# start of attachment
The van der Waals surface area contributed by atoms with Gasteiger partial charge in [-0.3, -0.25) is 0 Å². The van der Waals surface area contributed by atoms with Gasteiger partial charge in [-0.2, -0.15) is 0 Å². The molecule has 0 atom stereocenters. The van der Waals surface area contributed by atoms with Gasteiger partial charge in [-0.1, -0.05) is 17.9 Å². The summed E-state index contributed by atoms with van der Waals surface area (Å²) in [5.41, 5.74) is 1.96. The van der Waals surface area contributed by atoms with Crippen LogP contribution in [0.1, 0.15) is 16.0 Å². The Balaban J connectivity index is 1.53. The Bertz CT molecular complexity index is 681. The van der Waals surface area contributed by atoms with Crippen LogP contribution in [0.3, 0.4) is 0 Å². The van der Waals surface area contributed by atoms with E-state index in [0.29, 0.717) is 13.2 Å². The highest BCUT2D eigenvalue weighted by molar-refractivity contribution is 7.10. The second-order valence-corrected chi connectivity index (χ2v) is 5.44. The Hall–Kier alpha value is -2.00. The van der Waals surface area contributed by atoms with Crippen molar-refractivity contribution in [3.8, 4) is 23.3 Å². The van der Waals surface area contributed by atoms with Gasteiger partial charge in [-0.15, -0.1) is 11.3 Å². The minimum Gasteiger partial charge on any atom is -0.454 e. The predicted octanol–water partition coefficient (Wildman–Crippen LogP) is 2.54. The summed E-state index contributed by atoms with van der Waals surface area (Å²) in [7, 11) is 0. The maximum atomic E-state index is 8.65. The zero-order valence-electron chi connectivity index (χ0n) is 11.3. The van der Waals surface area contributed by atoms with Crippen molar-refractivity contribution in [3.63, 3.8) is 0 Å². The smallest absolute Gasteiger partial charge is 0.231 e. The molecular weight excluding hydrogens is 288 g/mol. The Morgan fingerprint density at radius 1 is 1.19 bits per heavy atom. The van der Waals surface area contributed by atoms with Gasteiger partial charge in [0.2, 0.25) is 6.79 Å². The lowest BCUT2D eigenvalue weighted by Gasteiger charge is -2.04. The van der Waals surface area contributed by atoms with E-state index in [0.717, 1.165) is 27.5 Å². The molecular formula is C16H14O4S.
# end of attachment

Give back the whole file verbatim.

The van der Waals surface area contributed by atoms with Gasteiger partial charge in [-0.3, -0.25) is 0 Å². The van der Waals surface area contributed by atoms with Gasteiger partial charge in [-0.2, -0.15) is 0 Å². The molecule has 0 atom stereocenters. The van der Waals surface area contributed by atoms with Gasteiger partial charge in [-0.1, -0.05) is 17.9 Å². The summed E-state index contributed by atoms with van der Waals surface area (Å²) in [5.41, 5.74) is 1.96. The van der Waals surface area contributed by atoms with Crippen LogP contribution in [0.1, 0.15) is 16.0 Å². The Balaban J connectivity index is 1.53. The Bertz CT molecular complexity index is 681. The van der Waals surface area contributed by atoms with Crippen LogP contribution in [0.3, 0.4) is 0 Å². The van der Waals surface area contributed by atoms with E-state index in [0.29, 0.717) is 13.2 Å². The highest BCUT2D eigenvalue weighted by molar-refractivity contribution is 7.10. The second-order valence-corrected chi connectivity index (χ2v) is 5.44. The Hall–Kier alpha value is -2.00. The van der Waals surface area contributed by atoms with Crippen molar-refractivity contribution in [3.8, 4) is 23.3 Å². The van der Waals surface area contributed by atoms with Gasteiger partial charge in [-0.15, -0.1) is 11.3 Å². The minimum Gasteiger partial charge on any atom is -0.454 e. The predicted octanol–water partition coefficient (Wildman–Crippen LogP) is 2.54. The summed E-state index contributed by atoms with van der Waals surface area (Å²) in [7, 11) is 0. The maximum atomic E-state index is 8.65. The zero-order valence-electron chi connectivity index (χ0n) is 11.3. The van der Waals surface area contributed by atoms with Crippen molar-refractivity contribution in [3.63, 3.8) is 0 Å². The smallest absolute Gasteiger partial charge is 0.231 e. The molecular weight excluding hydrogens is 288 g/mol. The Morgan fingerprint density at radius 1 is 1.19 bits per heavy atom. The van der Waals surface area contributed by atoms with Gasteiger partial charge in [0.2, 0.25) is 6.79 Å². The lowest BCUT2D eigenvalue weighted by Gasteiger charge is -2.04. The van der Waals surface area contributed by atoms with E-state index in [0.717, 1.165) is 27.5 Å². The molecular formula is C16H14O4S.